So I did and the plan went up the chain to very positive feedback and impact. And I learned one of the most valuable lessons of my career. You only know what you know in this moment. The world is not a static place. So if you don’t have a radar to adjust to the world around you, prepare yourself to either achieve success through luck or make your own good fortune by moving in tandem with and sometimes ahead of the world around you.

Yes the radar matters. It matters a lot. A good radar is a mix of data analytics, qualitative experience, related experience from other industries, sectors or customer segments and good old fashioned gut-feel. This combination has served me very well over my career – it is some of that rare, timeless advice. I’m very thankful to my manager at the time at GE as he taught me this and many other things about business on a global scale.

So the next time you’re building a plan remember that it is wrong, not because you don’t know what you’re doing, but because all plans are wrong. So build your radar and don’t rest on your laurels. Enjoy the success that results – it will be amazing!

You’re Never At the First Meeting

Posted on 04/14/2013

You’re never at the first meeting.

You’re never at the second meeting.

You’re rarely at the third meeting.

In fact, you may not be at several more meetings.

Then, if all these previous meetings go well, you are invited to meet with a potential customer. How can this be? Because your potential customers are meeting your company, brand, products, other clients and even your employees digitally long before they actually meet you in person.

Consider these statistics from Explore B2B:

93% of B2B purchases begin with an Internet search.

Sales reps used to get involved with a prospect about 30% of the way through the sales process. Now the sales rep gets involved when the prospect is 70% through the sales process.

And these statistics from SiriusDecisions which found that most C-level executives rely on general perceptions and influence of others (essentially word-of-mouth, usually delivered digitally) the vast majority of the time in validating purchase decisions. In fact, the combination of brand perceptions without previous brand experience; customer references and testimonials; and internal or external colleagues opinions account for the following amount of influence in the purchase process:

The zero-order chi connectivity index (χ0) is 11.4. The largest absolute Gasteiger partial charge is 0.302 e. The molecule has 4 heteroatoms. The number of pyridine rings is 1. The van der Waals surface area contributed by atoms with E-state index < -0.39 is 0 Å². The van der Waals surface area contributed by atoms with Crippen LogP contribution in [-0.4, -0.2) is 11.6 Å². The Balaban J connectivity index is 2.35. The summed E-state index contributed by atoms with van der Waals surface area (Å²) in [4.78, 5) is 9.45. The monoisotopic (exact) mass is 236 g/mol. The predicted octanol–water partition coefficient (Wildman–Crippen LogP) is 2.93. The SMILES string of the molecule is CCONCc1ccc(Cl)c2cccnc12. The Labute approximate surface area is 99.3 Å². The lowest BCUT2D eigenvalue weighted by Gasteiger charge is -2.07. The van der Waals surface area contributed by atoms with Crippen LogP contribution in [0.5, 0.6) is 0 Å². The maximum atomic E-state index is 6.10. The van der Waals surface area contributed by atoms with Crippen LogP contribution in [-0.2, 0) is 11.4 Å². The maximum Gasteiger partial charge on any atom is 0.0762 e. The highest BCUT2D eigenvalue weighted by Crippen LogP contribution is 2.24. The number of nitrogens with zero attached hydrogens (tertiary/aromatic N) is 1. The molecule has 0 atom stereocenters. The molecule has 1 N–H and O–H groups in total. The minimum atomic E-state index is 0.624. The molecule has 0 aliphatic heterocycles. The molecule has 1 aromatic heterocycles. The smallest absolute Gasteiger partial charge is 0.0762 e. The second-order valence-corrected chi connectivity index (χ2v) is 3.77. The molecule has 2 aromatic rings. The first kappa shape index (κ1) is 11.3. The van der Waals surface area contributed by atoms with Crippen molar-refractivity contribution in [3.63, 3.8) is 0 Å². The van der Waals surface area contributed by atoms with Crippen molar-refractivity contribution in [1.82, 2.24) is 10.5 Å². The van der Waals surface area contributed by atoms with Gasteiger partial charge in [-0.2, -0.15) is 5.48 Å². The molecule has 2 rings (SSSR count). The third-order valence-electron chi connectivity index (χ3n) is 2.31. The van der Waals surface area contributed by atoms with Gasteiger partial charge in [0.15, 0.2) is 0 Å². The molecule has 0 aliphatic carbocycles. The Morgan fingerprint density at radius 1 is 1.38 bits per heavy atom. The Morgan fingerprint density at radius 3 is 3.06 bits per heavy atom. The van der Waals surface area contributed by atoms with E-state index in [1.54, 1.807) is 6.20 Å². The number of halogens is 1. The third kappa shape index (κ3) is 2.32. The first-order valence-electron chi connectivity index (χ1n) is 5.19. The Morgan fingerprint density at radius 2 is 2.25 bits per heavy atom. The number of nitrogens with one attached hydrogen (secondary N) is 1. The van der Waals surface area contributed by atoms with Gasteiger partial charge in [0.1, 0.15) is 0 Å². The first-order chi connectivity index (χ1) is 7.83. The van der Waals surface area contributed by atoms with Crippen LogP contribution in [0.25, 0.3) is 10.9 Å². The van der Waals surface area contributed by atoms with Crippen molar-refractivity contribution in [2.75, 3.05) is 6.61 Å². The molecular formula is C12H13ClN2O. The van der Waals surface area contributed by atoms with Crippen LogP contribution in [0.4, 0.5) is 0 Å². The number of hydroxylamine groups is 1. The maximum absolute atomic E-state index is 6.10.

CFOs   67%    Chief Financial Officers

CSOs   64%    Chief Sales Officers

CEOs   54%    Chief Executive Officers

CMOs  50%    Chief Marketing Officers

CIOs    47%    Chief Information Officers / Chief Technology Officers CTOs

It should be noted that CIOs and CMOs seemed least likely to try a vendor they had not used before, hence the lower impact of non-brand generated influence.

The simple math shows that all brands need to actively manage their digital presence, engage in digital conversations to understand and steer influence or perceptions and recognize that they are dealing with far more informed prospects than ever before.

This is a big challenge for CMOs who often receive the brunt of the impact from this shift. CMOs need a solid relationship with their CIO so that monitoring, measurement and engagement technologies can be put in place. CMOs also need a new mix of talent in their organizations as the traditional push-marketing or advertising has been replaced by conversational marketing and engagement over time but build positive influence. The ripple effects in brand positioning, messaging and campaign design are huge. This also means CMOs need to be aware that influence plays a larger role in how their peers, and their boss, will interpret the effectiveness of a CMO’s strategy than perhaps the CMO realized.

CMOs in fact have to place the digital presence of their company, brand and products at the forefront of their marketing strategy. This is the only way to make sure those first series of meetings do in fact go well so you get invited to a real meeting down the line.